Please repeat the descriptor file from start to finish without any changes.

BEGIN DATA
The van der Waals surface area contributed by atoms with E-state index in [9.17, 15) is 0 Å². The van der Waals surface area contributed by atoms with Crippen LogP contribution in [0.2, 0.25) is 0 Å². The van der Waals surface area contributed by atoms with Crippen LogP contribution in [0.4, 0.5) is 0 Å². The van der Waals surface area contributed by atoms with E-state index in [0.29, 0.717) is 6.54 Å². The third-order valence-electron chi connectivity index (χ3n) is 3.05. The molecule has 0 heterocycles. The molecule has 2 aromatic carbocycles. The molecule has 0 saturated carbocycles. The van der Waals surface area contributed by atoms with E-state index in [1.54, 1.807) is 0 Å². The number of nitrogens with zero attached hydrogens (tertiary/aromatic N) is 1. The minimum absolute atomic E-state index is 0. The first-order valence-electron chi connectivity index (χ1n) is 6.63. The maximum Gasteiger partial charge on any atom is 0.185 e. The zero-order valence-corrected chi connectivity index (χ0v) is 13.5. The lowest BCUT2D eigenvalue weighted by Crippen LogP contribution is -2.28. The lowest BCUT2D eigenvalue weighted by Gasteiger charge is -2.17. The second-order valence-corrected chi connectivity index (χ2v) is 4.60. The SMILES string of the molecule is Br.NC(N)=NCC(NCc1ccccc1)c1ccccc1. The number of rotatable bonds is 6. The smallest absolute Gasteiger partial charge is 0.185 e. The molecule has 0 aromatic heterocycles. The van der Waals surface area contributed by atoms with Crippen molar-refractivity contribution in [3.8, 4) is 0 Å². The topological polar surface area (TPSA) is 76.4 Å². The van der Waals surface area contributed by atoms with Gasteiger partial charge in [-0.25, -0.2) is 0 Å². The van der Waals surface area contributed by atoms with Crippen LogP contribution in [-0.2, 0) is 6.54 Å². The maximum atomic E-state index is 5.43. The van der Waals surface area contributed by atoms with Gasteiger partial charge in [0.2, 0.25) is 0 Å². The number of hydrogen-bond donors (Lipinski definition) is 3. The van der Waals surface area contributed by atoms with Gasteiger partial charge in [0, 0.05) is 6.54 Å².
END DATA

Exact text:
The van der Waals surface area contributed by atoms with E-state index in [9.17, 15) is 0 Å². The van der Waals surface area contributed by atoms with Crippen LogP contribution in [0.2, 0.25) is 0 Å². The van der Waals surface area contributed by atoms with Crippen LogP contribution in [0.4, 0.5) is 0 Å². The van der Waals surface area contributed by atoms with E-state index in [0.29, 0.717) is 6.54 Å². The third-order valence-electron chi connectivity index (χ3n) is 3.05. The molecule has 0 heterocycles. The molecule has 2 aromatic carbocycles. The molecule has 0 saturated carbocycles. The van der Waals surface area contributed by atoms with E-state index in [1.54, 1.807) is 0 Å². The number of nitrogens with zero attached hydrogens (tertiary/aromatic N) is 1. The minimum absolute atomic E-state index is 0. The first-order valence-electron chi connectivity index (χ1n) is 6.63. The maximum Gasteiger partial charge on any atom is 0.185 e. The zero-order valence-corrected chi connectivity index (χ0v) is 13.5. The lowest BCUT2D eigenvalue weighted by Crippen LogP contribution is -2.28. The lowest BCUT2D eigenvalue weighted by Gasteiger charge is -2.17. The second-order valence-corrected chi connectivity index (χ2v) is 4.60. The SMILES string of the molecule is Br.NC(N)=NCC(NCc1ccccc1)c1ccccc1. The number of rotatable bonds is 6. The smallest absolute Gasteiger partial charge is 0.185 e. The molecule has 0 aromatic heterocycles. The van der Waals surface area contributed by atoms with Crippen molar-refractivity contribution in [3.8, 4) is 0 Å². The topological polar surface area (TPSA) is 76.4 Å². The van der Waals surface area contributed by atoms with Gasteiger partial charge in [-0.25, -0.2) is 0 Å². The van der Waals surface area contributed by atoms with Crippen LogP contribution in [-0.2, 0) is 6.54 Å². The maximum atomic E-state index is 5.43. The van der Waals surface area contributed by atoms with Gasteiger partial charge in [0.2, 0.25) is 0 Å². The number of hydrogen-bond donors (Lipinski definition) is 3. The van der Waals surface area contributed by atoms with Gasteiger partial charge in [0, 0.05) is 6.54 Å².